But I wonder: are we expecting more than our due? There is an argument to be made that anyone going out into the Forest of Dean should not expect a good chance of seeing boar; that these animals should have nearly the same mystical aura as the pine martens that were reintroduced in 2019 and are as easily seen as winning Euromillions. The boar don’t want to interact with us. Most of my encounters have lasted less than ten seconds.
The Forest of Dean presents an awkward case study of the reality of living with a reintroduced species. But it isn’t the only show in town. Take Galloway in southern Scotland, where boar are expanding with far less fanfare. Local author and farmer Patrick Laurie has written that "most local people have no idea they’re here, and many will flatly deny it".
The Galloway shooting community is, by comparison, very aware and very enthusiastic about this most unusual and challenging quarry. And perhaps that makes them the boar’s greatest ally. By placing brakes on their population growth, and keeping them wary, it may be that the shooters have bought them time; time in which enough people in the United Kingdom might choose to embrace the return of species capable of generating so much other life – including the ones that take a little more effort to live with.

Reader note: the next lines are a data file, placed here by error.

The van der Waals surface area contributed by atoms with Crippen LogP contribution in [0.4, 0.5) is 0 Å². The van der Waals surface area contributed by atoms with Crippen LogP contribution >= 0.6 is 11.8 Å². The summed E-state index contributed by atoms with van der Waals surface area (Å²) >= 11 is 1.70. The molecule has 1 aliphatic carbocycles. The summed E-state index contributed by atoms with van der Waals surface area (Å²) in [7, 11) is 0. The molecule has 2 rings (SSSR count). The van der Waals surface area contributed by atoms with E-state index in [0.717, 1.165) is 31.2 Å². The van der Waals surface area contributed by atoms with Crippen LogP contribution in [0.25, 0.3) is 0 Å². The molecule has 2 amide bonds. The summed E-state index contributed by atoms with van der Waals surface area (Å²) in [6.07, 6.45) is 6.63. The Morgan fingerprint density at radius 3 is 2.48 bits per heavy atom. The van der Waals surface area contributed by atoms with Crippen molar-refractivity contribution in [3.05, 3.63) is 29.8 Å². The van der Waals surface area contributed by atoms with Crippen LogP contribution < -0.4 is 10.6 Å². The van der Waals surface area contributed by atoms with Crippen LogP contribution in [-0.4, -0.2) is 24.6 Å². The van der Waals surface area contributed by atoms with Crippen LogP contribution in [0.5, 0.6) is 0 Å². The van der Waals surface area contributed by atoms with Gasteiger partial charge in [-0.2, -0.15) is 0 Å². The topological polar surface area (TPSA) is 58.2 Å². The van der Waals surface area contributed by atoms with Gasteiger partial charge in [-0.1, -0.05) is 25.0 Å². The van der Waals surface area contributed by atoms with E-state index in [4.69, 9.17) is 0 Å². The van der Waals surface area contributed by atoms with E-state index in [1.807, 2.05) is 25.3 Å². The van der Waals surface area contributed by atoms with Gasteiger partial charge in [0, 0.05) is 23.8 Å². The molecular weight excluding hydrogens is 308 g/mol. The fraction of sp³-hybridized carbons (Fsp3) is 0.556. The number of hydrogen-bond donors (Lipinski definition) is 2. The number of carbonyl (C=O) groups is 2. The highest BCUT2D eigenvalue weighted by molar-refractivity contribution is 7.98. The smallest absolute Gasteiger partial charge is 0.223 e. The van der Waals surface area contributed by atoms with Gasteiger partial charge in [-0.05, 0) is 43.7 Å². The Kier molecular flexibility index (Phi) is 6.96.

If culling in the Forest of Dean thins the population to the point that conflicts with humans become few and far between – as Forestry England intends – then the heartache I share with Ed and others, and the distress of the boar who lose kith and kin, may be the bitter compromise that’s needed right now.
It’s been said that the hitherto “failure” to control boar in the Dean is one of the major obstacles to considering any official reintroduction of them to the UK. What happens here will help to set the course of rewilding in this country for decades to come. There is nothing else like a boar among our existing wildlife; if we shy away from them now, we hobble the prospects of large-scale restoration of the ecosystems to which they belong.
I hate to think of the remaining Dean boar creeping through the shadows, hearts thudding, fear always at their backs. But I would rather that, than not have them here at all.